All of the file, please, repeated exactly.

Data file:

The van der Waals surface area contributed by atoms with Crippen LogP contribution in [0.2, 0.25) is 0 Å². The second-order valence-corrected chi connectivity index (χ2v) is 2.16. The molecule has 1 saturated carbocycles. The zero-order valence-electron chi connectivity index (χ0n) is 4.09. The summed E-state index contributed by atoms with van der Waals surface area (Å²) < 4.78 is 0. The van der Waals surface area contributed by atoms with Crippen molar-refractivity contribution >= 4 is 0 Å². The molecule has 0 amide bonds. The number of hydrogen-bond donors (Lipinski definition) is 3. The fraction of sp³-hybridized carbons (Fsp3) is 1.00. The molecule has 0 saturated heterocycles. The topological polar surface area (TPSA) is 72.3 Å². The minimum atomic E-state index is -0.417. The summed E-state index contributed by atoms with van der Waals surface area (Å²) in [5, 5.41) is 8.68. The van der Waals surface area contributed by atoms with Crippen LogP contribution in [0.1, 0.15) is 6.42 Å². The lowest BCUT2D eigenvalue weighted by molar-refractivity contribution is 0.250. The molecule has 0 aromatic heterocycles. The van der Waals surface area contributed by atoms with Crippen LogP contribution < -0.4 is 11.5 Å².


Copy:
The van der Waals surface area contributed by atoms with Crippen LogP contribution in [0.2, 0.25) is 0 Å². The second-order valence-corrected chi connectivity index (χ2v) is 2.16. The molecule has 1 saturated carbocycles. The zero-order valence-electron chi connectivity index (χ0n) is 4.09. The summed E-state index contributed by atoms with van der Waals surface area (Å²) < 4.78 is 0. The van der Waals surface area contributed by atoms with Crippen molar-refractivity contribution >= 4 is 0 Å². The molecule has 0 amide bonds. The number of hydrogen-bond donors (Lipinski definition) is 3. The fraction of sp³-hybridized carbons (Fsp3) is 1.00. The molecule has 0 saturated heterocycles. The topological polar surface area (TPSA) is 72.3 Å². The minimum atomic E-state index is -0.417. The summed E-state index contributed by atoms with van der Waals surface area (Å²) in [5, 5.41) is 8.68. The van der Waals surface area contributed by atoms with Crippen LogP contribution in [0.1, 0.15) is 6.42 Å². The lowest BCUT2D eigenvalue weighted by molar-refractivity contribution is 0.250. The molecule has 0 aromatic heterocycles. The van der Waals surface area contributed by atoms with Crippen LogP contribution < -0.4 is 11.5 Å².